Modern slavery for young women in night clubs

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By Chitownews reporters- Margret Chogugudza and Mjamaru.

When Vimbai Manyere (24), a single mother of one child got her new job as a bartender at a local night club in Chitungwiza, she was ecstatic! For Vimbai, this was a God-sent opportunity to escape grinding poverty and economic hardships which are buffeting households in Chitungwiza and the whole of Zimbabwe.

But two months down the line, Vimbai realised that working at night club in a male-dominated environment exposed her to many unfavourable conditions.

In a wide ranging interview with Chitownews, she narrated the diffculties women in her line of work encountered and how the owners of night clubs are abusing them to maximise on profits.

“Working as a bartender in a night club is very difficult”. She began. “The working hours are abnormally long and strenuous with no breaks, we rarely get chances to sit down”, said Vimbai

Besides the long hours, waitresses and hostessess in nighclubs are also exposed to sexual harassment and unwanted advances from inebriated male clients who form the majority of revellers at these joints.

“The drunken customers are rude and sometimes violent and most regard us as part-time prostitutes, dealing with them becomes difficult since we have to protect ourselves and at the same time our employers expect us to be open and courteous towards them to ensure that they will continue patronising the nightclub”, she continued.

“Every night we get unwanted advances and we are called filthy names- some clients will try to grope you or feel your private parts and when we complain, our bosses are unsympathetic”. she said.

She continued in a voice that quivered with emotion. “Sexual abuse against female bartenders is common in nightclubs. As female bartenders we are asked to wear revealing clothes so as to please the male clients and this makes us more vulnerable to abuse by the male patrons”.

“Flirting with male customers is considered part of the job. What pains me the most is that there are no jobs therefore I am forced to work under such hostile conditions for the sake of my family’s survival” she bemoaned.

Chitownews then enquired about her remuneration and asked whether it was enough to cover her family’s needs and commensurate with the long hours and risks involved.

“The pay is minuscule and commission-based, we have a small basic pay of forty dollars supplemented by a commission, of two-cents for every drink you deliver to the customer, calculated at the end of the week. This means I have to sell 100 beers to add $3 to my pay”. She replied.

Chitownews also interviewed Sarudzai Zhamero (28), a hostess in a Nightclub at Zengeza 3 Shopping centre. She blamed the high unemployment rate in Zimbabwe for the deteriorating working conditions in nightclubs and bars.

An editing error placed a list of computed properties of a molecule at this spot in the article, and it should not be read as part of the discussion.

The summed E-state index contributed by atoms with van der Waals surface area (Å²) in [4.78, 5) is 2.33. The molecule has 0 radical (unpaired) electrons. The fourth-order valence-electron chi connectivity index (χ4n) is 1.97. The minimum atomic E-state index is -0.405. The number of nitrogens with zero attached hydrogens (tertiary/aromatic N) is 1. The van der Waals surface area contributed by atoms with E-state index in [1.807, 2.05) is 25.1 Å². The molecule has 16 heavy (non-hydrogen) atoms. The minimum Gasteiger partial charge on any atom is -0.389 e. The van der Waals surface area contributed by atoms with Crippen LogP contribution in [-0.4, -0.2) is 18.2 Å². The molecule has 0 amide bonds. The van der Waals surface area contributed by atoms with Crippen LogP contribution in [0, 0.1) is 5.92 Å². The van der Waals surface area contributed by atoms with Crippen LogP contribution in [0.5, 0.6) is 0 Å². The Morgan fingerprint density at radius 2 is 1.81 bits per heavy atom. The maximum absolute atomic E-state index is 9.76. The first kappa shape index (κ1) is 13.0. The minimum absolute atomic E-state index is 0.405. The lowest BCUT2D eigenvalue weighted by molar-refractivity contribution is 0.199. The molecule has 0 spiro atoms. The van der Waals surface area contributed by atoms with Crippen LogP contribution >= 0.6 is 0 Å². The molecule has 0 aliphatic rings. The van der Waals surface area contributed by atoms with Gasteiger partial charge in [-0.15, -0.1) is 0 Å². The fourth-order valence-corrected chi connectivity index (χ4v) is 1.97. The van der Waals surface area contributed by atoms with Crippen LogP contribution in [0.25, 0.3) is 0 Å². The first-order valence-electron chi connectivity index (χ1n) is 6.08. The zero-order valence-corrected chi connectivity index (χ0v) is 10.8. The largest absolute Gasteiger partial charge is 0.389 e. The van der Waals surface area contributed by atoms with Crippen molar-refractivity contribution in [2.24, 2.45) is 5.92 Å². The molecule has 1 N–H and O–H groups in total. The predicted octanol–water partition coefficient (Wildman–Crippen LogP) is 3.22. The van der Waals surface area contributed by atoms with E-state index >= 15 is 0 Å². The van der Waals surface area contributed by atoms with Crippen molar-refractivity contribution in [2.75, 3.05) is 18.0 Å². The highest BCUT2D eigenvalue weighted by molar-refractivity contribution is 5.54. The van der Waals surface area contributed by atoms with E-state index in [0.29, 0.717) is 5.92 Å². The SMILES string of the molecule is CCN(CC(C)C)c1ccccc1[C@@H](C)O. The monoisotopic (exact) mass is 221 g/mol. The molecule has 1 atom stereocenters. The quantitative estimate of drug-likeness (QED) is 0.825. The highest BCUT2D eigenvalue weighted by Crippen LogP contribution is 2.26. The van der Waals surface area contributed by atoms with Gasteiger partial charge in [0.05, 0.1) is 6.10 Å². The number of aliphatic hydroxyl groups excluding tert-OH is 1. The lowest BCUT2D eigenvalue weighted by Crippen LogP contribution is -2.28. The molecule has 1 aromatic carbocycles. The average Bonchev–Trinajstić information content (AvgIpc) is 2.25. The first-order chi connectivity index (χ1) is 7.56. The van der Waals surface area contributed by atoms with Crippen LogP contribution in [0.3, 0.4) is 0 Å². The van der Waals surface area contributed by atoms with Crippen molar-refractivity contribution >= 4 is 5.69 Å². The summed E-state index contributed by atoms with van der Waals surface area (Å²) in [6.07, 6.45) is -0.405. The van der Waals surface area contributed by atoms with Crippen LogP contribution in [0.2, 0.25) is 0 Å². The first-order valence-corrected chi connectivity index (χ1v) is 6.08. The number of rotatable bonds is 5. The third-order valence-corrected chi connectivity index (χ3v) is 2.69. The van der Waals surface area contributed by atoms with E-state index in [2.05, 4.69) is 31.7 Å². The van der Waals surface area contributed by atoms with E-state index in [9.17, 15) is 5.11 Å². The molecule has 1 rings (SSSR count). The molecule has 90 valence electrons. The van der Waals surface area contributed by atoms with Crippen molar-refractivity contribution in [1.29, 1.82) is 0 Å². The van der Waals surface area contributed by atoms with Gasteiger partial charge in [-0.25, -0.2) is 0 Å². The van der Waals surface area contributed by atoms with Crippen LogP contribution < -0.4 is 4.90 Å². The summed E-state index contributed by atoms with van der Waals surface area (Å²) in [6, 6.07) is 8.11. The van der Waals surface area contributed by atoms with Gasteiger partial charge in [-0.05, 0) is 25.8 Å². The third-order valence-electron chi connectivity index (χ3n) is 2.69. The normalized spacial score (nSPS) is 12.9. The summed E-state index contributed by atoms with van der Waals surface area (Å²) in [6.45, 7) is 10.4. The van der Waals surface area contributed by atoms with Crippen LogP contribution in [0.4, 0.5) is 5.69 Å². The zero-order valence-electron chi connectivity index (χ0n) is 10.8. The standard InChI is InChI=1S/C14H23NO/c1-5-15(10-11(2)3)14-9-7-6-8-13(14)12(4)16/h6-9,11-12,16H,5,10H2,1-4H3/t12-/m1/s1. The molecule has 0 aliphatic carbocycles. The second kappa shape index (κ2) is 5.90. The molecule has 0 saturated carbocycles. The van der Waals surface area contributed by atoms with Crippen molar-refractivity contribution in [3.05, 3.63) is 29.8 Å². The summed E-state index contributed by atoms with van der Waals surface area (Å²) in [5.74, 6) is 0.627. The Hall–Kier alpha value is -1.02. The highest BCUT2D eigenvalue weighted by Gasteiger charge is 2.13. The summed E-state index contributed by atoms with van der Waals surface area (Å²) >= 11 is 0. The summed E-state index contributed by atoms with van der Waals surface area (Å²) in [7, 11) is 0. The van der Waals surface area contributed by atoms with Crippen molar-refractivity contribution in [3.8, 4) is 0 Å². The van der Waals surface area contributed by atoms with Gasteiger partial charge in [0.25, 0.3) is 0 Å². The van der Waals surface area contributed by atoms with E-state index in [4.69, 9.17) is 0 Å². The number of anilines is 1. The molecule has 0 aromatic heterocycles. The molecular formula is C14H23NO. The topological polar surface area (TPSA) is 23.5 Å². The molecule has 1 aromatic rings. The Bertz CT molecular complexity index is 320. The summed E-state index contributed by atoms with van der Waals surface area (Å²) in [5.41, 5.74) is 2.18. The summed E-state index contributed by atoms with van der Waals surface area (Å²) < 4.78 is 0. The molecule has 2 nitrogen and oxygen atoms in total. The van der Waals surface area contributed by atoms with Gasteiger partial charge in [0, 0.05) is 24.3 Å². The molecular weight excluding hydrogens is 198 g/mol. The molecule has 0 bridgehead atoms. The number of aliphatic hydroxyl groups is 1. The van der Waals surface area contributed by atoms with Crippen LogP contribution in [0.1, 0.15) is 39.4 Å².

“Poverty and unemployment is the major reason why we continue to work under such harsh and disturbing conditions and it is very unfortunate that our government is doing nothing to create employment opportunities for us”, said Sarudzai.

The bar tenders and waitresses are also forced to provide entertainment services to the patrons as thay are constanly called by the Disc Jockeys to on stage and despite being not employed as dancers.

“Sometimes we are forced to dance to entertain the patrons and we do it so as to protect our work”, said Amanda, a 19 year old single mother who works as a waitress at Apple bar in Unit L.

A snap survey conducted by Chitownews at popular shopping centres in Chitungwiza revealed that a growing number of women are working in nightclubs and bars since the alcohol retailing business is showing much resilience amid an economic downturn that has withered other sectors of the economy.

As many as 300 women work in shifts at the dozen beer gardens, hotels and nightclubs that vie for revellers attention at Chikwanha centre only- a number unimaginable ten years ago when women shunned nightclubs.

These women are working in very difficult and unfavourable conditions with the bosses taking advantage of the desperate times that guarantee them an endless supply of cheap labour. The situation of these women graphically depict the feminization of poverty in Zimbabwe, a phenomenon were women are saddled with the house keeeping and breadwinning roles in female-headed families.

The female single-parent headed families are increasing because of the growing number of men abandoning families due to family breakups and migration for better economic opportunities.

These women have limited economic options and cannot quit their jobs because of the lack of alternative livelihoods in Chitungwiza and Zimbabwe. Women remain the most economically vulnerable group in our patriarchal society and the cases outlined above demonstrate that in Chitungwiza as in most Developing countries, poverty wears a woman’s face.

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